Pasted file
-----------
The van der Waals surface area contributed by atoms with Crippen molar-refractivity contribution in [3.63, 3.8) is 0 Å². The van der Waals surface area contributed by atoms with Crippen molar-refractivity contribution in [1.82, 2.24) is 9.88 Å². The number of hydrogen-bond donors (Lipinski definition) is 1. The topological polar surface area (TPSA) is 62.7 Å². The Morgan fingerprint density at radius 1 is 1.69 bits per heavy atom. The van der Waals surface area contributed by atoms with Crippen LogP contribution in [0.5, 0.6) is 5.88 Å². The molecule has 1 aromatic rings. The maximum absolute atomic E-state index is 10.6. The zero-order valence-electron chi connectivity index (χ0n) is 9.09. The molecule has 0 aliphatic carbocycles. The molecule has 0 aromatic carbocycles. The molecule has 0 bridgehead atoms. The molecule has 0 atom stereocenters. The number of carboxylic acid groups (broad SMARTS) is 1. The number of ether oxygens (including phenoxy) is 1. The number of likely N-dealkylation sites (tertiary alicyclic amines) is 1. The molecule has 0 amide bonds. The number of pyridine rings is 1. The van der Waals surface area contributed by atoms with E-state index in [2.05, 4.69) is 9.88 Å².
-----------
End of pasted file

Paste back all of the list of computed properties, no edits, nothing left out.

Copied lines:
The van der Waals surface area contributed by atoms with Crippen molar-refractivity contribution in [3.63, 3.8) is 0 Å². The van der Waals surface area contributed by atoms with Crippen molar-refractivity contribution in [1.82, 2.24) is 9.88 Å². The number of hydrogen-bond donors (Lipinski definition) is 1. The topological polar surface area (TPSA) is 62.7 Å². The Morgan fingerprint density at radius 1 is 1.69 bits per heavy atom. The van der Waals surface area contributed by atoms with Crippen LogP contribution in [0.5, 0.6) is 5.88 Å². The molecule has 1 aromatic rings. The maximum absolute atomic E-state index is 10.6. The zero-order valence-electron chi connectivity index (χ0n) is 9.09. The molecule has 0 aliphatic carbocycles. The molecule has 0 aromatic carbocycles. The molecule has 0 bridgehead atoms. The molecule has 0 atom stereocenters. The number of carboxylic acid groups (broad SMARTS) is 1. The number of ether oxygens (including phenoxy) is 1. The number of likely N-dealkylation sites (tertiary alicyclic amines) is 1. The molecule has 0 amide bonds. The number of pyridine rings is 1. The van der Waals surface area contributed by atoms with E-state index in [2.05, 4.69) is 9.88 Å².